THIS time last year, I wrote in this column that 2016 was right up there with the most challenging for the trade.
Twelve months on and I think it’s fair to say that 2017 hasn’t been any less tough.
From the ridiculous rises in rateable values that emerged at the turn of the year, which saw some operators faced with crippling increases of hundreds of per cent, to ongoing issues like the impact of the lower drink drive limit, spiralling costs, Brexit uncertainty and cheap supermarket alcohol prices, the trade did not have its troubles to seek as 2017 got underway.
As the year went on, however, faint glimmers of hope began to emerge.
Following a concerted lobbying effort by trade groups, the finance minister brought in a 12-month 14.75% cap on rates rises for hospitality businesses, which he subsequently pledged to extend for a further year to 2018/2019 and to explore alternative methods of valuation for licensed trade businesses.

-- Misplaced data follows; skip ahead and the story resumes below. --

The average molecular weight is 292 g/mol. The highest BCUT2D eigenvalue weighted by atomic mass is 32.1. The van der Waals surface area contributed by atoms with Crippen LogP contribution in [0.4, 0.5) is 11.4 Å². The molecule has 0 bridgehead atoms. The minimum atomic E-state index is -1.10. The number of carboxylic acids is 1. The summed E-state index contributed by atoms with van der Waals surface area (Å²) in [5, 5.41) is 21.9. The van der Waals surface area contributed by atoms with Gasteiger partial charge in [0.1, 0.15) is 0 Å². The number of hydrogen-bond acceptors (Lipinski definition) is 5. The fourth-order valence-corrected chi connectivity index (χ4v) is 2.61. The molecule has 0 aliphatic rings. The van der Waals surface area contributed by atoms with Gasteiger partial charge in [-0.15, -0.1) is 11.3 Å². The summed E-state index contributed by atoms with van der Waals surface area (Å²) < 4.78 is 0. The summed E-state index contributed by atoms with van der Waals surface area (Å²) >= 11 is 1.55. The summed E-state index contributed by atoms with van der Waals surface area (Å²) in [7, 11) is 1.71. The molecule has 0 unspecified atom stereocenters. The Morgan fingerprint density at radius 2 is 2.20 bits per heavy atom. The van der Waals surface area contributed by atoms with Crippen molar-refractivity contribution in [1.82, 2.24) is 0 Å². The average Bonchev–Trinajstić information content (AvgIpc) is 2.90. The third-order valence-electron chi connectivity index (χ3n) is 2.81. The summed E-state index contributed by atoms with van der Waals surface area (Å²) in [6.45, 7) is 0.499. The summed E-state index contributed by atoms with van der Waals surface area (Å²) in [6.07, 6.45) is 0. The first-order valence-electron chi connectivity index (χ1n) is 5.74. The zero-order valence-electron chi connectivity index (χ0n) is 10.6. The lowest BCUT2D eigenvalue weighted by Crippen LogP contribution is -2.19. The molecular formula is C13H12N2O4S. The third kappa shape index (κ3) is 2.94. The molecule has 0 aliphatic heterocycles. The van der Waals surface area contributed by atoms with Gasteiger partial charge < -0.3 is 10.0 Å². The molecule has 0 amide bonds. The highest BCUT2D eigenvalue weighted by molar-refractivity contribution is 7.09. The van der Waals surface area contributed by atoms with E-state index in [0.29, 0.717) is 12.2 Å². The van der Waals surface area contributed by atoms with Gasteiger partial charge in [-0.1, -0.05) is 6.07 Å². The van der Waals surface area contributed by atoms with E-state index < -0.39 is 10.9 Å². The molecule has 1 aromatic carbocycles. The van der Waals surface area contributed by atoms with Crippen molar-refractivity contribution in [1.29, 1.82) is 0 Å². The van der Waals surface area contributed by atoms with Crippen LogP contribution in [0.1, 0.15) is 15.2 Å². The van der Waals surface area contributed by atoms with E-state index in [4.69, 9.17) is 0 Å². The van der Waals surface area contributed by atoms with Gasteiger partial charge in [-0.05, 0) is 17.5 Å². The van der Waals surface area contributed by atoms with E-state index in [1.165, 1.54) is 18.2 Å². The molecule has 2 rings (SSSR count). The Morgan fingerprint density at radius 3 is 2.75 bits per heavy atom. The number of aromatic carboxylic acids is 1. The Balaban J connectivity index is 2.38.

And, of course, the year is ending with the Supreme Court ruling that minimum unit pricing (MUP) is legal, and the Scottish Government confirming it will come in to force on May 1, 2018.
It goes without saying that neither MUP nor a temporary rates reprieve is a silver bullet for the on-trade. But they do seem to be small steps in the right direction and will go some way to redressing long-standing imbalances.
Let’s hope the Scottish Government is realising the importance of hospitality businesses – and that there are plenty more steps in the right direction to come.